Fetal Alcohol Spectrum Disorder (FASD) 

Note: Any comments disparaging H’s birth mom will immediately be deleted. I am not sharing her story, but suffice it to say, she loves H and never meant to harm him. In addition, H gave me his permission to speak about his story because he wants to help other kids not suffer like he does. 

Before H’s adoption, his adoption worker handed me a folder of mostly redacted information containing H’s biography. It featured smoothed-over facts, half truths, and one particularly huge lie: that H’s birth mom didn’t drink alcohol while pregnant. 

I knew H had struggles, but no one, including several doctors, suggested that alcohol might be the cause. No one told me that approximately 70% of kids in foster care have Fetal Alcohol Spectrum Disorder. I didn’t know I should have a full trauma assessment done or that most serious issues don’t show up until after the age of three. I didn’t know that H would face life-long difficulties due to permanent, organic brain damage. I didn’t know how expensive his therapy would be, or how little help I would receive (currently I pay $500 out of pocket per month for H’s therapy, the state pays zero).

H is fortunate in that his IQ is average, as are his verbal skills, but IQ often drops in kids with FASD as they age, so time will tell. In addition, he’s outgrown his growth deficit. He’ll never be large, or even average, but he won’t be in the tenth or lower percentile on the growth charts. And that in itself is something to celebrate. 

It is my plan to use my voice and H’s voice to tell his story. H is very much my child in that he too lives his life openly, and without pretense.

Now, without further ado, one of the saddest conversations H and I have ever had. 

H: Mommy, why can’t I remember things? I don’t like it when I can’t remember.

Me: Precious boy, I’m sorry. It’s not your fault. When you were in your first mommy’s tummy she drank alcohol and it hurt your brain.

H: What’s alcohol?

Me: Alcohol is something adults drink to feel funny [poor choice of words, it was the first word that came out]. She didn’t mean to hurt you, honey, she made a mistake. She loves you very much.

H: I know that, mom.

Imagine having this conversation multiple times with your child each year starting when he’s four, because he can’t remember the conversation. It’s a conversation I will most likely have to have with him for the rest of his life. 

Please, please, please, don’t drink a single drop of alcohol while pregnant. FASD is 100% preventable, and currently there is no known safe amount of alcohol to consume while pregnant.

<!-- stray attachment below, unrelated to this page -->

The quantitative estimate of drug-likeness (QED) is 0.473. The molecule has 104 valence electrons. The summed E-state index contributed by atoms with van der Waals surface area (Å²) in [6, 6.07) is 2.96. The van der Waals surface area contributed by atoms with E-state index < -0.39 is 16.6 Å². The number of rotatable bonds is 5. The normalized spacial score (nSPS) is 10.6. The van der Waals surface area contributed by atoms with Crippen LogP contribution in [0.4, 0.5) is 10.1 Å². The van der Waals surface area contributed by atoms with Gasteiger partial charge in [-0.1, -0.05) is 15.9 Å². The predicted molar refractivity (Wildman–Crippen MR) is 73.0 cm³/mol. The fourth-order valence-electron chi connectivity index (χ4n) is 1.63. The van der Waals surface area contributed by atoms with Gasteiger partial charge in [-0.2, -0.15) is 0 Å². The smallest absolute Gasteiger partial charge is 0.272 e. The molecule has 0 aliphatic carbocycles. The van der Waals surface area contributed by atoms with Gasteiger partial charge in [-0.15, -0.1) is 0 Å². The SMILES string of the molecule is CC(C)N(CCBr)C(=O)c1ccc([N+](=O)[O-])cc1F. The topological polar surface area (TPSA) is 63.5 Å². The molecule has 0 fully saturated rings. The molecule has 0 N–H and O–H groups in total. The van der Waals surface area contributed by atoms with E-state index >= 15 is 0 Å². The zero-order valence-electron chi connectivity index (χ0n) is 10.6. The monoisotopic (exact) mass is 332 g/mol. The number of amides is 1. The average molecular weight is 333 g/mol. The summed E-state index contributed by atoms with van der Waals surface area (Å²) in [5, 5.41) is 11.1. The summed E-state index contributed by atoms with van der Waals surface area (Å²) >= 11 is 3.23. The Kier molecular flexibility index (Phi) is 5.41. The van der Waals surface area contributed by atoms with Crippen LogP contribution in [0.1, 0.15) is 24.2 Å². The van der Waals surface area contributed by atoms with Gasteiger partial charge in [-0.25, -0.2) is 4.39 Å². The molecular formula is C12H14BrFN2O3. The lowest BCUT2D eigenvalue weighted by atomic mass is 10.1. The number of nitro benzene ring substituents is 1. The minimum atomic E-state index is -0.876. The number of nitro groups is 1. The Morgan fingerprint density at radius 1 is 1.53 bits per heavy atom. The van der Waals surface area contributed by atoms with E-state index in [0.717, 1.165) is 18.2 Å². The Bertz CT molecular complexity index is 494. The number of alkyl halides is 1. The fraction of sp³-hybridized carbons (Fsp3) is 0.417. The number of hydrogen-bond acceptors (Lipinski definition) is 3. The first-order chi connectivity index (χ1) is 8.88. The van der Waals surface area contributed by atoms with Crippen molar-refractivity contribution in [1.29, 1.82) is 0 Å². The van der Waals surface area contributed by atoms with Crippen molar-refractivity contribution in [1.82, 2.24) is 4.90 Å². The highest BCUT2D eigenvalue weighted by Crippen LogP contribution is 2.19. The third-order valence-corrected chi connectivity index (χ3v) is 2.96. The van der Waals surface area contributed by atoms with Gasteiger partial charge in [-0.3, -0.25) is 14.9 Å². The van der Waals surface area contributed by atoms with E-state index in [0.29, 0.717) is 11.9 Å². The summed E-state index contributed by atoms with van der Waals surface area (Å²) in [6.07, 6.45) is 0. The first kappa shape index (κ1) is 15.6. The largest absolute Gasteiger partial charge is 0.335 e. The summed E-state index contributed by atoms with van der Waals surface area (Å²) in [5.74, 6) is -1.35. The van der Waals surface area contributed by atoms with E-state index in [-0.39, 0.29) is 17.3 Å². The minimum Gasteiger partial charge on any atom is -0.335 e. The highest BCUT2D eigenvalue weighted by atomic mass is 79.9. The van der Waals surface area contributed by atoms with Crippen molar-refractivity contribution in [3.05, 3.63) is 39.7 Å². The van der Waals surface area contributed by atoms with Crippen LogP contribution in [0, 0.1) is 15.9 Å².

Build Your Ark

There are so many different people in the Bible whose journeys I relate to, but Noah was my inspiration when it came to H’s adoption in a way I didn’t expect.  
The first week I met H, God clearly said to me: “This is your son.” It was illogical. At the time I was also fostering H’s biological brother, J (currently being adopted with a biological sister into a different family), and I couldn’t understand why I was only to adopt H. 

But that was only the beginning; the foster case ended up being full of so many twists and turns, so many unexpected victories and defeats. 

The worst defeat that ended up being the biggest blessing was when I had to have H and his brother moved to another foster family. J had significant needs that I couldn’t meet being a single parent with a full time job. 

I told our worker that J needed to be in a two-parent family with a stay at home mom, other children in the home, and pets. God delivered every single thing on my wish list, and then some. 

During the six months H lived in another foster home, the foster family and I became friends and they graciously allowed me to spend as much time as possible with H. 

They later admitted that they (along with many others) thought I was crazy for thinking I’d be able to adopt H when all the signs weren’t in my favor, but they generously gave me the benefit of the doubt, and when the time came, recommended me to adopt H. 

I took God at His word and believed in my heart that H was my son. I will never forget the look on my poor foster care licensing worker’s face when she saw I’d decorated his bedroom and hung up the letter “H” to signify it was his room. At the time he wasn’t even my foster child, so I understood her trepidation. 

I kept building my “ark” one day at a time, trusting God would keep His word. 15 months after God spoke to my heart, H became my son forever. 

I learned a truly invaluable lesson: when God tells you to build your ark, you’d better pick up the hammer and get to work!

“By faith, Noah built a ship in the middle of dry land. He was warned about something he couldn’t see, and acted on what he was told. The result? His family was saved. His act of faith drew a sharp line between the evil of the unbelieving world and the rightness of the believing world. As a result, Noah became intimate with God.” Hebrews‬ ‭11:7‬ ‭MSG‬‬

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